Tuesday, October 16, 2012

Living Well with ADHD

By Darcy Gruttadaro, NAMI Director of the Child and Adolescent Action Center

ADHD Awareness Week, Oct. 14-20, is a time to take stock of what we know about attention-deficit hyperactivity disorder (ADHD). It is one of the most common mental health conditions in children. Although it is often thought of as primarily existing in children, much has been learned about its impact on teens and adults.

NAMI invites you to visit the new resources prepared especially for ADHD Awareness Week as part of our ADHD Resource Center, including tips on how to live well, chats with experts, personal stories from parents and podcasts.

About nine percent of children and four percent of adults live with ADHD. It impacts school performance, work and relationships. Most of us from time to time experience distraction, may act impulsively and may struggle to pay attention. But that does not necessarily qualify for ADHD. It is when one or more of these symptoms significantly impact and disrupt school, work and/or relationships that ADHD should be considered.

More than half of all individuals with ADHD also have co-occurring conditions like anxiety, depression and substance use disorders.

If you suspect that you or your child may have ADHD, here is what you can do:

  1. Talk with your primary care physician about your concerns. Write them down before the appointment so that you are prepared to address each one. Arrive at the appointment ready to discuss what is happening in school, at work and/or in relationships that concerns you have.
  2. Ask for a comprehensive assessment to determine whether you or your child may have ADHD. This is important to help rule out other psychological or medical conditions that may be causing the symptoms and to help ensure an accurate diagnosis.
  3. If you or your child is diagnosed with ADHD, be prepared to be an active partner in developing and adhering to the treatment plan. Ask questions. No question is off limits when it comes to understanding treatment options. Your primary care physician may treat ADHD in his or her office or may refer you to a mental health specialist.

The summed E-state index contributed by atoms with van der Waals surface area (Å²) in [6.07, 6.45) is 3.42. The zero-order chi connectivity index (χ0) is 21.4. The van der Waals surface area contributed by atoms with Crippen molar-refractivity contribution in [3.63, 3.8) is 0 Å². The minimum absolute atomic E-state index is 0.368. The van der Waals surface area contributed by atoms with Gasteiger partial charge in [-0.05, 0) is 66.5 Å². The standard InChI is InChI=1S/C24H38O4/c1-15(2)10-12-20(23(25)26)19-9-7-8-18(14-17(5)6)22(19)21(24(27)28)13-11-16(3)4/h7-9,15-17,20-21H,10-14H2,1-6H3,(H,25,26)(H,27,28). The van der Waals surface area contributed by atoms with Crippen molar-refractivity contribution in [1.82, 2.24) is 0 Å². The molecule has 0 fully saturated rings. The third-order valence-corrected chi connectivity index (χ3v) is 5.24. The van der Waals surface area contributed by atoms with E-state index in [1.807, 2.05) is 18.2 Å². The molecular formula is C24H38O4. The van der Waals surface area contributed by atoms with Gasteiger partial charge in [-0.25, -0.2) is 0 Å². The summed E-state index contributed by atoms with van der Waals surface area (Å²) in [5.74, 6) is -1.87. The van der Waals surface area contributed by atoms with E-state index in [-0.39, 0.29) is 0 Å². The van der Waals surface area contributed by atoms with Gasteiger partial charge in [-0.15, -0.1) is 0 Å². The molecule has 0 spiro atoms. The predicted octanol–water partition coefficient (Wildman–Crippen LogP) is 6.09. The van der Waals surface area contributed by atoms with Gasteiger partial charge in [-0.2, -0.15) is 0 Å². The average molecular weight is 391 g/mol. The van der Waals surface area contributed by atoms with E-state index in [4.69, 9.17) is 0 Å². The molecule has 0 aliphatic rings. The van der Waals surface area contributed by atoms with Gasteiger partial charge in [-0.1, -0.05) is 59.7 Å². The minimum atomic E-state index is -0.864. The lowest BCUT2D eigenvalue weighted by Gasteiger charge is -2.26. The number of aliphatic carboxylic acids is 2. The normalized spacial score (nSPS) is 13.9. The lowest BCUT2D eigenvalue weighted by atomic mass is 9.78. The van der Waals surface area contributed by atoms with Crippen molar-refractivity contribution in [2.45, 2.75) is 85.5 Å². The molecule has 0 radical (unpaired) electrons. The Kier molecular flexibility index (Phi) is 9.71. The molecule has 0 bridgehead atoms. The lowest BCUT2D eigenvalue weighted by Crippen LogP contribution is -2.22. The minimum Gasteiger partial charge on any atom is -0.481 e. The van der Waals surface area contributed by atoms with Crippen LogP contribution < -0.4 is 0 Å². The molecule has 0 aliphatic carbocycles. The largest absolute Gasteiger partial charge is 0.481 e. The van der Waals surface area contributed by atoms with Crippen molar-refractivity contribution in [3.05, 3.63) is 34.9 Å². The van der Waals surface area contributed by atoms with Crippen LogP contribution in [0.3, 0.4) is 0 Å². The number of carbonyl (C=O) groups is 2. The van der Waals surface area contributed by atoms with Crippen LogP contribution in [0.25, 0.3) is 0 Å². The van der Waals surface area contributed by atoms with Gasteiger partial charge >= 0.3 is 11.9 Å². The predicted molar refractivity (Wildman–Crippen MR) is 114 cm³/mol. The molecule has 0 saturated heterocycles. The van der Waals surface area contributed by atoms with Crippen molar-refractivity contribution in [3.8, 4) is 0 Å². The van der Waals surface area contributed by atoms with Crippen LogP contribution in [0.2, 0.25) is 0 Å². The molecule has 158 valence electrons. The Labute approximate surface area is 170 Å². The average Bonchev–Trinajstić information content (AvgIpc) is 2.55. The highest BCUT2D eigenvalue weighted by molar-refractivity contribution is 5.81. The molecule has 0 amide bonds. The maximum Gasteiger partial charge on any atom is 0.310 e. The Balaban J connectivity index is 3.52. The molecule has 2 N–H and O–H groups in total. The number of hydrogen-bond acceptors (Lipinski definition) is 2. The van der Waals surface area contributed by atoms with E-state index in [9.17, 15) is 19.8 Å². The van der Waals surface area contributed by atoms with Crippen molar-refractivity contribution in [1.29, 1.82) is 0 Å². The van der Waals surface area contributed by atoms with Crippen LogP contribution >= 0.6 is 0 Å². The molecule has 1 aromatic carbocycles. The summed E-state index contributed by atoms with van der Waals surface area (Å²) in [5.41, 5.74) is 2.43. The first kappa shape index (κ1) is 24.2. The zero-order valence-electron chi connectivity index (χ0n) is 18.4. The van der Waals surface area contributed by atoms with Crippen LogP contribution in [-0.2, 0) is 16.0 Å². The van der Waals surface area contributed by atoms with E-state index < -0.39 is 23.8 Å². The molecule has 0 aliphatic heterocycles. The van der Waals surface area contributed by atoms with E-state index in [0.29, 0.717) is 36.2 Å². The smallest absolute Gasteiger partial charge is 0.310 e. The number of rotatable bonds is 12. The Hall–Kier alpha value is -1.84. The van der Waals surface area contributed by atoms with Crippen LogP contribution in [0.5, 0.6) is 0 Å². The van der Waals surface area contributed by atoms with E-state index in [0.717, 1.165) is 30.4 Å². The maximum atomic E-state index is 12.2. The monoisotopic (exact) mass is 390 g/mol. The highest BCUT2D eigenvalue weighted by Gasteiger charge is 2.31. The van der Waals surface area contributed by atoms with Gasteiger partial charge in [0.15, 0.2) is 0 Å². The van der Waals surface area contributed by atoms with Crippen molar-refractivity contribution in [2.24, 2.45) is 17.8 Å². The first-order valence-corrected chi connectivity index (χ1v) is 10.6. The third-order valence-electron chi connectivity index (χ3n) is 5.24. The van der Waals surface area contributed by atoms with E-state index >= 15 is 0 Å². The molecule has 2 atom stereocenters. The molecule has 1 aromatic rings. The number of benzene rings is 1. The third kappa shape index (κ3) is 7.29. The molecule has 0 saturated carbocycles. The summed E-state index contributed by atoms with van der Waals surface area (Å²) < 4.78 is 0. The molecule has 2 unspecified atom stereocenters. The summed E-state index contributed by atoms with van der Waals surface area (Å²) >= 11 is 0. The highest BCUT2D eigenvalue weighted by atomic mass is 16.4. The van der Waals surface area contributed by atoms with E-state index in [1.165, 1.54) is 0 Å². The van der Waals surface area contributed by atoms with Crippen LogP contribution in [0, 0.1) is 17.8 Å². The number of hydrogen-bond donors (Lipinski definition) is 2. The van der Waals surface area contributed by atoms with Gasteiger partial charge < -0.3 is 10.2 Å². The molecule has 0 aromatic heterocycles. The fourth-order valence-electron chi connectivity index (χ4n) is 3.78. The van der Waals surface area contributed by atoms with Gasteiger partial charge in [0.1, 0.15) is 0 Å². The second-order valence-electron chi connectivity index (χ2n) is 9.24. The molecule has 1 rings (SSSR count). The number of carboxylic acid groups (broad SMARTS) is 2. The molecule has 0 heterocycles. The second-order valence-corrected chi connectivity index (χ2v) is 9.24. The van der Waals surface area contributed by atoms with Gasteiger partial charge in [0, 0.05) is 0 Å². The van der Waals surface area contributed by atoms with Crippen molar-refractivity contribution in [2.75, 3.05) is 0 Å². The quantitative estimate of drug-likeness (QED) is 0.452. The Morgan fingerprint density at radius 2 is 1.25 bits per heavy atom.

ADHD is most often treated with some combination of behavior therapy and medication. There is no one size fits all when it comes to treating ADHD. This is especially true when it co-occurs with other mental health conditions. It is important to find the right combination of treatments that work best for you or your child. 

Learning about ADHD is extremely important. Fortunately, there are plenty of helpful resources available from NAMI’s ADHD Resource Center for both children and adults. Visit the new section and listen to the podcast on ADHD Coaching, a growing field of professionals working to support and motivate youth and adults living with ADHD to improve school and work performance and other aspects of life.

Check out the newly posted personal stories of parents sharing tips on supporting your child and living well as an adult with ADHD. And don’t miss the podcasts on ADHD and Back to School. The key to living well with ADHD is to find the services and supports that best address your unique needs. Exercise and healthy diet help to enhance your overall health and are a wonderful compliment to ADHD treatment.

Many children and adults living with ADHD develop effective coping strategies that help reduce symptoms and increase overall quality of life.

ADHD Awareness Week is the perfect time to recognize that we have come a long way and there is much support out there for all of those impacted by ADHD.

1 comment:

Luke Dale said...

Children with ADD/ADHD need structure, consistency, clear communication, and rewards and consequences for their behavior. They also need lots of love, support, and encouragement.

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